Tadej Pogaèar
Vuk Æosiæ

VinylVideo™ - an invention by Gebhard Sengmüller, in cooperation with Martin Diamant, Günter Erhart and Best Before

VinylVideo™ is a new, wonderous and fascinating development in the history of audio-visual media. For the first time in the history of technological invention, VinylVideo™ makes possible the storage of video (moving image plus sound) on analog long-play records. Playback from the VinylVideo™ picture disk is made possible with the VinylVideo™ Unit which consists of a normal turntable, a special conversion box (aka the VinylVideo™ Home Kit) and a television.
In it's combination of analog and digital elements VinylVideo™ is a relic of fake media archeology. At the same time, VinylVideo™ is a vision of new live video mixing possibilities. By simply placing the tone arm at different points on the record, VinylVideo™ makes possible a random access manipulation of the time axis. With the extremely reduced picture and sound quality, a new mode of audio-visual perception evolves. In this way, VinylVideo™ reconstructs a home movie medium as a missing link in the history of recorded moving images while simultaneously encompassing contemporary forms of DJ-ing and VJ-ing. For further information please also visit our website: http://www.vinylvideo.com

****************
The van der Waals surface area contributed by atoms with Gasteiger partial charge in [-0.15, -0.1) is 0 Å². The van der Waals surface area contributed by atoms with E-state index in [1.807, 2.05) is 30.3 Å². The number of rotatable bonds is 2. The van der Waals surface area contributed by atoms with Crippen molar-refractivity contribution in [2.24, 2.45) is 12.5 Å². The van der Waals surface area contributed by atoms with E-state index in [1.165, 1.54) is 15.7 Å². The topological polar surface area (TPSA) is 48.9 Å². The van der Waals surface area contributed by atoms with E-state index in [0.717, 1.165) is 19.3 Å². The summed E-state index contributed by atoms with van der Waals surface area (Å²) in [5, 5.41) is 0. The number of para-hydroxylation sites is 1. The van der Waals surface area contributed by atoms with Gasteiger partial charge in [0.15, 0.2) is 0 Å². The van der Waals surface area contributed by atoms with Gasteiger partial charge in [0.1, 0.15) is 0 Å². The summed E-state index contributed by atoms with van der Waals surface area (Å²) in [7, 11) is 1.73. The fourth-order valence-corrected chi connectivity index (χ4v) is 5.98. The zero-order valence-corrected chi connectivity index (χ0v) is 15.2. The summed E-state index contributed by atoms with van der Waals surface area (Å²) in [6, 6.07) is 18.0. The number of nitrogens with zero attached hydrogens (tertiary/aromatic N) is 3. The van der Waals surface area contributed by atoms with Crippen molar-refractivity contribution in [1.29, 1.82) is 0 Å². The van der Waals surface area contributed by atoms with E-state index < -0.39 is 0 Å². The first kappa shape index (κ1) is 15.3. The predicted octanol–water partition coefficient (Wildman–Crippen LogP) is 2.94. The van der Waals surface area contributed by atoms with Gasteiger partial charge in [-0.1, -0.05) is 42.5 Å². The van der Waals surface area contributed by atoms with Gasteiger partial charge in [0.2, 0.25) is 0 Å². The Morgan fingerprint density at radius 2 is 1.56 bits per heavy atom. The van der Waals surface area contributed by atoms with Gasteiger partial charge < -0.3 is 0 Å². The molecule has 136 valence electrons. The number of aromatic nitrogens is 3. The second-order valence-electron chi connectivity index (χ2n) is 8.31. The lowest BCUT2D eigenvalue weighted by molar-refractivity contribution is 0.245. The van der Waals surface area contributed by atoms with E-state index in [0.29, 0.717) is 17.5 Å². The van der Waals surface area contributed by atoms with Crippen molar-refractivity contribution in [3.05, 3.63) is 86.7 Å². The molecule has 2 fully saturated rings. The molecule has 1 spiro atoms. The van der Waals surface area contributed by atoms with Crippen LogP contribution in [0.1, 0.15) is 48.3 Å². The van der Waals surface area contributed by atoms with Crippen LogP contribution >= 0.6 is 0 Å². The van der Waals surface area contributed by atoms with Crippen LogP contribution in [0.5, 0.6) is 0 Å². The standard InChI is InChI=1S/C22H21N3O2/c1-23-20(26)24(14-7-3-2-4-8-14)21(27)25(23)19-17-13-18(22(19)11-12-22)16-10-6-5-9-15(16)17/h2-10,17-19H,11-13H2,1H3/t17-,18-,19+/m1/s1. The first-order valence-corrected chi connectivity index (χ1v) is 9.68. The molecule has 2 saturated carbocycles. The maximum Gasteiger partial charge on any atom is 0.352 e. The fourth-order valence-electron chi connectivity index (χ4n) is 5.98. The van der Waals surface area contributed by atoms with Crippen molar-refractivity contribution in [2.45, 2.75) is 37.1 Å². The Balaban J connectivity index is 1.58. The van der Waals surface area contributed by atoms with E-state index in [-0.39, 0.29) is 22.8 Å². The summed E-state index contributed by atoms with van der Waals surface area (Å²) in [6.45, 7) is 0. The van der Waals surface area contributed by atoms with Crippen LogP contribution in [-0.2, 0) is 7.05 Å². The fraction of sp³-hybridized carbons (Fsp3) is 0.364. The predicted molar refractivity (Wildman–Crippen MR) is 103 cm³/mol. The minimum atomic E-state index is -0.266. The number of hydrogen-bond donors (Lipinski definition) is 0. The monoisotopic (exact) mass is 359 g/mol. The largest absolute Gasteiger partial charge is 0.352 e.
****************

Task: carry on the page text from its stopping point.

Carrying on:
In the bettercheaperfaster race for technology, Austrian artist Gebhard Sengmüller is running in the wrong direction. His VinylVideo Home Kit sells for $2,000 - more than your average DVD player - and delivers a picture far fuzzier than video. But the hybrid analog/digital box does do something no DVD can: Hooked up to a turntable and a black-and-white TV, it plays "videorecords."

The project (www.vinylvideo.com) was an exercise in pseudo-dead media: Sengmüller and his collaborators set out to invent an early video-recording device that had never existed. (Later, their research uncovered a few real videorecord projects launched prior to VHS.) Sengmüller has signed a handful of acts to create VinylVideo "albums" that "make sense wherever you set the needle down, playing it like a loop," he says. "It wouldn't make sense for something like The Godfather." -

Richard Baimbridge
Wired magazine June 2000


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